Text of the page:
Dynamics of Mn removal in an acid mine drainage treatment system over 13 years after installation

  • Elizabeth Crafton
  • Casey Pritchard
  • Lin Guo
  • John M. Senko
  • Teresa J. CutrightEmail author
Thematic Issue
Part of the following topical collections:
  1. Environmental Earth Sciences on Water Resources and Hydraulic Engineering


Acid mine drainage (AMD) from abandoned and active mines continues to pose a serious threat to the environment. Metal-rich fluids may emerge from abandoned mine works for hundreds of years, so the long-term performance of treatment systems must be evaluated to minimize the environmental impacts of AMD. A two-step process consisting of an aerobic wetland and a limestone bed is being used to treat coal mine-derived AMD in the Huff Run watershed of eastern Ohio, USA, and has been in operation for over 13 years. In 2002, the water was acidic (3.66 pH). From 2004 to 2014, water entering the treatment system had a pH of ~ 5.7 that increased to 7.25 by the time it exited the limestone bed. Since 2004, the effluent Al, Mn, and Fe concentrations have been between 0.05 and 0.12 mg/L, 0.04 and 0.25 mg/L, and 0.05 and 0.34 mg/L, respectively, with the majority of Fe and Al removal occurring in the wetland along with partial Mn removal. Subsequently, further Mn removal occurs as AMD flows through a limestone bed that was inoculated with a consortium of Mn(II)-oxidizing bacteria at the time of construction. An evaluation of historical system performance and current conditions indicate that effective metal removal has been sustained for over 13 years. While Mn(II)-oxidizing bacteria were most abundant in the limestone bed, they were detected throughout the system, indicating that indigenous Mn(II)-oxidizing microorganisms may be contributing to Mn removal well after the inoculation of the system.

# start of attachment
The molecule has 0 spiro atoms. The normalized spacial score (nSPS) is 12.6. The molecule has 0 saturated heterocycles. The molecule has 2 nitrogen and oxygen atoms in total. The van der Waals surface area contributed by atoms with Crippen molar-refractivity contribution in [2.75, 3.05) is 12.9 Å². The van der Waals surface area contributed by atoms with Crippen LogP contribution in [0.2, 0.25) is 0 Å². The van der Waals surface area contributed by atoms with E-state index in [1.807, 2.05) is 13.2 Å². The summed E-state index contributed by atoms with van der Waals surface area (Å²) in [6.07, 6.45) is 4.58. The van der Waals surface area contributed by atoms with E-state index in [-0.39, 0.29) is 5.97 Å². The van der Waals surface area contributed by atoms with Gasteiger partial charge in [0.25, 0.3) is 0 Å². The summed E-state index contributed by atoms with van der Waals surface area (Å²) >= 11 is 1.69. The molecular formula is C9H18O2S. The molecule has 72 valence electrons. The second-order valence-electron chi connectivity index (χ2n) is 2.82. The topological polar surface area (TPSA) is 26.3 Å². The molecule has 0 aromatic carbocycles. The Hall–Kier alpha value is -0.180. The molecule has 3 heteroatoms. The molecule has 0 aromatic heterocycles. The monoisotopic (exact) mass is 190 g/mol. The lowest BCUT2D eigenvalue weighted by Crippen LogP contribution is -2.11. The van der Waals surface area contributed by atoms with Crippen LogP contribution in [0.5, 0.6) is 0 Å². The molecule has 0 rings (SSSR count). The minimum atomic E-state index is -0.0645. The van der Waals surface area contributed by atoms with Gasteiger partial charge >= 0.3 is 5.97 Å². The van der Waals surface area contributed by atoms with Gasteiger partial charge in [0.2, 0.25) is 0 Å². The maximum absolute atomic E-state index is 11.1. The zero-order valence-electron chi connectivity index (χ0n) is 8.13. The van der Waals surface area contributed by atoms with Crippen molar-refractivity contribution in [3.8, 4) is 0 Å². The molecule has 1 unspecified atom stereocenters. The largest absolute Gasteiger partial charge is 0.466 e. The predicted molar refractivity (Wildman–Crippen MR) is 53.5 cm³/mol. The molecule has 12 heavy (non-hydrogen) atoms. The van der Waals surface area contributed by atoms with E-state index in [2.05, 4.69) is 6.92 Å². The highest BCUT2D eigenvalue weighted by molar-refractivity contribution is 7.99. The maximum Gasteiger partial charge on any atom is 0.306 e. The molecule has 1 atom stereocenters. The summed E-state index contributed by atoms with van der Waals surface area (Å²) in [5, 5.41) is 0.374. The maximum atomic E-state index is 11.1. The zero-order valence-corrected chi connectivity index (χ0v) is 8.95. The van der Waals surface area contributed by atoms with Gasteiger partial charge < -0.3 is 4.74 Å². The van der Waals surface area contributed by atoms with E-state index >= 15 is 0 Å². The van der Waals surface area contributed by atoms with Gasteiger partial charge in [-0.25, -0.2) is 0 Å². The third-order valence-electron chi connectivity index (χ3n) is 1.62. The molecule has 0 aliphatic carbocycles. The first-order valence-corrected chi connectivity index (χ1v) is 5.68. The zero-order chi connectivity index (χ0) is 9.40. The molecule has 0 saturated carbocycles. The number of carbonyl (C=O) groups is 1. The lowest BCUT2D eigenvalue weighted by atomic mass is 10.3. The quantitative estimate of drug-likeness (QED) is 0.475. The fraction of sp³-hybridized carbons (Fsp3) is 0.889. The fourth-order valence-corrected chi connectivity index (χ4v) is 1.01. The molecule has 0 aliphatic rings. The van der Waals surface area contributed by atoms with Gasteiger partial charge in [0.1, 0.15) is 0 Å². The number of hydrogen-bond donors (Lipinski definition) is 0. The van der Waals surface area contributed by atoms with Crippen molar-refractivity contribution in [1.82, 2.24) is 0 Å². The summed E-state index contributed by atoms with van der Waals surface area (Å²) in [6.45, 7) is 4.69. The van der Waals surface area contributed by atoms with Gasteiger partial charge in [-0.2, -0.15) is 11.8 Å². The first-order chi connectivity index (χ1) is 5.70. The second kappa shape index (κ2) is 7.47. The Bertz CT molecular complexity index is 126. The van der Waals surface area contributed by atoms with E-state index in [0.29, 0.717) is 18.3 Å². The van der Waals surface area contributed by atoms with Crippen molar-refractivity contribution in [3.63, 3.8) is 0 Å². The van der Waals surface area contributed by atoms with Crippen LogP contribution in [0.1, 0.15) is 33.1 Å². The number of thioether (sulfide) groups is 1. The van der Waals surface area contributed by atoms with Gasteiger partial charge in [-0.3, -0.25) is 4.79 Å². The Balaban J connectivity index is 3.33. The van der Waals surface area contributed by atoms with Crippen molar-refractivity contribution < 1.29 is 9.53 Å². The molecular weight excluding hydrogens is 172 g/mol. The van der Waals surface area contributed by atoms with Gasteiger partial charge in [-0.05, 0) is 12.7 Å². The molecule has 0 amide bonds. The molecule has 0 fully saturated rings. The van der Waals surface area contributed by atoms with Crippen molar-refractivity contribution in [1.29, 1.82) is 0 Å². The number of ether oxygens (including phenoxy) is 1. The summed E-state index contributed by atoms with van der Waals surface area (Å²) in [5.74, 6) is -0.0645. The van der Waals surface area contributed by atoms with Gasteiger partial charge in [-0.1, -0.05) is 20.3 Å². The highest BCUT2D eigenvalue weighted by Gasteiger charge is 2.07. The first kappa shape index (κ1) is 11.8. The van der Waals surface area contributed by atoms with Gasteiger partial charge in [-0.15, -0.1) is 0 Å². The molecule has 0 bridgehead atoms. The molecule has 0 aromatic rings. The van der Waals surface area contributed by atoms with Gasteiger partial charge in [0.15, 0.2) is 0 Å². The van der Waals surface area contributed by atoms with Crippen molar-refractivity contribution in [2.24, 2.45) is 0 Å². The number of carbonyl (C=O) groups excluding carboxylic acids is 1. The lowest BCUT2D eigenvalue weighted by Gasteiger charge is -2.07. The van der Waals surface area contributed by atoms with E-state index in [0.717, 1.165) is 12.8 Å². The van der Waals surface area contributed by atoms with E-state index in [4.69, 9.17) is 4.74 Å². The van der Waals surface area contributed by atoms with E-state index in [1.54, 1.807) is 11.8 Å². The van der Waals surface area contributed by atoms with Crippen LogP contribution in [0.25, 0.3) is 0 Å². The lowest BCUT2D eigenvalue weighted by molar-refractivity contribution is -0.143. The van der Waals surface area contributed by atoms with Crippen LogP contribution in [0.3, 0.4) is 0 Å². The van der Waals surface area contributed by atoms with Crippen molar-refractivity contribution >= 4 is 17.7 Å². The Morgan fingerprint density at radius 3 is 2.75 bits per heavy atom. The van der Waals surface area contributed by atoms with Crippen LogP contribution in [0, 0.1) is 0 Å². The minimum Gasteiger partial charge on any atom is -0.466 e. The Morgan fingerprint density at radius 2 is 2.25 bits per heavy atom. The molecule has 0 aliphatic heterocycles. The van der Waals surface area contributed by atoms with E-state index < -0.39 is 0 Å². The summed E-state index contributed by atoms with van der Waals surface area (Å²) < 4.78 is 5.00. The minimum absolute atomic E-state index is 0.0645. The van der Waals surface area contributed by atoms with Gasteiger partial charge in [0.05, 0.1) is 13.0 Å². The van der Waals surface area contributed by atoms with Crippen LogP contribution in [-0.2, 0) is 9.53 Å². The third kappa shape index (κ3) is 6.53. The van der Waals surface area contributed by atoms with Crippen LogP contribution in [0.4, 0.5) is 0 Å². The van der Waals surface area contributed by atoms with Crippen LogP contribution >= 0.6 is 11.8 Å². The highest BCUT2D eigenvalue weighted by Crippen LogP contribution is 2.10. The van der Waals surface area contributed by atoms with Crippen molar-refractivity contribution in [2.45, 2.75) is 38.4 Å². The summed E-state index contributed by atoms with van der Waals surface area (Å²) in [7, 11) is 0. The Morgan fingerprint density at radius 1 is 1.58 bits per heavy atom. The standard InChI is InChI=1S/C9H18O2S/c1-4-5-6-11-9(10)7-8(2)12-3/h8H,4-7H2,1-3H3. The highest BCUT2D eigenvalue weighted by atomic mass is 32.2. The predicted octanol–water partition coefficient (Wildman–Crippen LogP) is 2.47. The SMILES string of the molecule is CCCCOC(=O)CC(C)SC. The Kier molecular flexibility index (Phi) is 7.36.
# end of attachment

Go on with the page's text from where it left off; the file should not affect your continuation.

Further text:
Passive remediation Coal mine water Mn-oxidizing bacteria Wetland Limestone Drain 



This research was funded by the Ohio Department of Natural Resources (ID 1000002426). The contents do not necessarily reflect the official views or policies of the Ohio Department of Natural Resources. Maps were created using ArcGIS® software by Esri. ArcGIS® and ArcMap™ are the intellectual property of Esri and are used herein under license. Copyright © Esri. All rights reserved.

Supplementary material

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Copyright information

© Springer-Verlag GmbH Germany, part of Springer Nature 2019

Authors and Affiliations

  1. 1.Department of Civil EngineeringThe University of AkronAkronUSA
  2. 2.Department of Geosciences, Department of BiologyThe University of AkronAkronUSA

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